Salmon recovery makes good economic sense. But there are more important reasons to save salmon and steelhead. Salmon are the keystone species of the Northwest that tie the forests to the sea and sustain plants, animals, ecosystems - and people too - with their gift of food and nutrients. Native American societies, early pioneers - not to mention Lewis and Clark - all depended on salmon for survival.

Now salmon depend on us for survival and it's time to return the favor. If we want our children to experience the thrill of landing a steelhead on the Grand Ronde River or a chinook off the bank of the Snake, we are going to have to spend less time fishing and more time talking to our friends, neighbors, families, community leaders, federal agencies, and politicians and telling them why restoring salmon and steelhead is important.

The Army Corps of Engineers will release its analysis and recovery options this fall to the public and will hold hearings across the region. Every single person who cares about salmon and steelhead needs to turn out to these hearings and tell the Corps - and the Clinton Administration - to bypass the four lower Snake River dams and restore our salmon.

And there is plenty to do in the meantime. Write letters to your Senators and Representatives. Write letters to the editor. For more information on salmon recovery, dam removal and volunteer opportunities please contact one of the following organizations. Get involved today so that you can fish tomorrow!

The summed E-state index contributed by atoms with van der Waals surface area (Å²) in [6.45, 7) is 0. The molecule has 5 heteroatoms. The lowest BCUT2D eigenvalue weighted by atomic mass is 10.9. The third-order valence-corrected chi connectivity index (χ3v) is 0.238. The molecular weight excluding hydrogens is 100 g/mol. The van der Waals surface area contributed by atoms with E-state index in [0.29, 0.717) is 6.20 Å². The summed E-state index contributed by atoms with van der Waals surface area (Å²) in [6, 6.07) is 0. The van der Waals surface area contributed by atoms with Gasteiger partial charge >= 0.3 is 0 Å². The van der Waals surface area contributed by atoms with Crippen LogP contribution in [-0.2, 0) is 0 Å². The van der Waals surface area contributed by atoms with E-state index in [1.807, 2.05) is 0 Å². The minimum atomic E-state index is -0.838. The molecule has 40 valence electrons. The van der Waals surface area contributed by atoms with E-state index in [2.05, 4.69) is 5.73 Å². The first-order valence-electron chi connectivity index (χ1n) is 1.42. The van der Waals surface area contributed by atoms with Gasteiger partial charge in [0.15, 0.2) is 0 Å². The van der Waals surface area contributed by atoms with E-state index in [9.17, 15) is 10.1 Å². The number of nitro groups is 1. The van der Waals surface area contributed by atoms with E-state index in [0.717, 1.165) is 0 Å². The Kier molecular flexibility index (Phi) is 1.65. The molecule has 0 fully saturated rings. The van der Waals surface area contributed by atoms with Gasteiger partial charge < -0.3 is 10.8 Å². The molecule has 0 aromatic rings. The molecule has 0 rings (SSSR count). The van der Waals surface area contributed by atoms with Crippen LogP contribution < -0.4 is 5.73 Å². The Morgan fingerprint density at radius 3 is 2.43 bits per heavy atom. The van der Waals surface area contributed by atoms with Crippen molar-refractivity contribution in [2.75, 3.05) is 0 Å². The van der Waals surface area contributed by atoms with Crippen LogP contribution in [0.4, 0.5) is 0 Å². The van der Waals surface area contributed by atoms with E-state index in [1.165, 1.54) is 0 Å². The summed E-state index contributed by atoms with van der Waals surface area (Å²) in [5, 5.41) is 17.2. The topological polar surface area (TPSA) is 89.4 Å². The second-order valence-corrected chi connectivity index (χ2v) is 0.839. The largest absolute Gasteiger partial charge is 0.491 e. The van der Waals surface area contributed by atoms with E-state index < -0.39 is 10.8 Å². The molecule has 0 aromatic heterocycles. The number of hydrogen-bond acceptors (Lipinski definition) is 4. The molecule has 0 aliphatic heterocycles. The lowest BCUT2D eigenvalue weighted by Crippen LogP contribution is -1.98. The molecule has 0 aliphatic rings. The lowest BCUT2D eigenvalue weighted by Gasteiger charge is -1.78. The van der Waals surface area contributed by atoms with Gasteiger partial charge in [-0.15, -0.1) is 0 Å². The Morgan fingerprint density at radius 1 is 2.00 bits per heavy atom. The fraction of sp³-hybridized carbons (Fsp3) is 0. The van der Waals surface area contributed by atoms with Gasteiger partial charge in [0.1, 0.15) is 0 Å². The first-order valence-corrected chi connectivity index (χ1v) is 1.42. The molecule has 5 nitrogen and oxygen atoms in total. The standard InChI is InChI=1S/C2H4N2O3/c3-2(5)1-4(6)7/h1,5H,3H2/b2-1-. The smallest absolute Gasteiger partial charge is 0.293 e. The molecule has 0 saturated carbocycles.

Sam Mace
Salmon & Steelhead Project Coordinator
Washington & Idaho Wildlife Federations

"June hog" salmon, caught at Kettle Falls.

The Lands Council photo archive

Used with permission of the Spokesman-Review.

CHANNEL OF DEATH. Lower Granite Dam, ca. 1974. The four dams on the lower Snake River have transformed a river of life into a channel of death for salmon. These four dams are driving salmon into extinction.

Bonneville Power Administration photo

Contact the following for more information:

Don Sampson
Columbia River InterTribal Fish Commission
729 NE Oregon Str. Suite 200
Portland, OR 97232
503-238-0667, Fax: 235-4228

Chris Zimmer
Columbia-Snake Rivers Campaign
975 John St. Suite 204
Seattle, WA 98109

Scott Bosse
Idaho Rivers United
P.O. Box 633
Boise, ID 83701

Mitch Santochena
Idaho Salmon and Steelhead Unlimited
P.O. 2294
Boise, ID 83701

Glen Spain
Institute for Fisheries Resources
P.O. 11170
Eugene, OR 97440-3370

LeeAnne Tryon
Northwest Energy Coalition
219 1st Avenue S, Suite 100
Seattle, WA 98104

Beth Chasnoff
Taxpayers for Common Sense
651 Pennsylvania Ave SE
Washington, DC 20003
202-546-8500 ext. 128

Jeff Curtis
Trout Unlimited
213 SW Ash Suite 211
Portland, OR 97204

Jim Baker
Sierra Club Regional Office
2703 Klemgard St
Pullman, WA 99163

Pat Ford
SOS (Save Our Wild Salmon)

Sam Mace
Washington Wildlife Federation Idaho Wildlife Federation
P.O. 2868
Coeur d'Alene, ID 83816

Reed Burkholder
(salmon advocate)

RIVER OF LIFE. This shows the dam without the earthen embankment in place, with just the concrete portion completed (navigation lock and powerhouse). Public interest, taxpayer, and fish advocate groups are working to remove the earthen embankments, restore the river, and save the salmon from extinction. The salmon need you. Please help.

Army Corps of Engineers Photo

Saving the Salmon . . .

Reprinted with permission, Seattle Post-Intelligencer

... that saved Lewis & Clark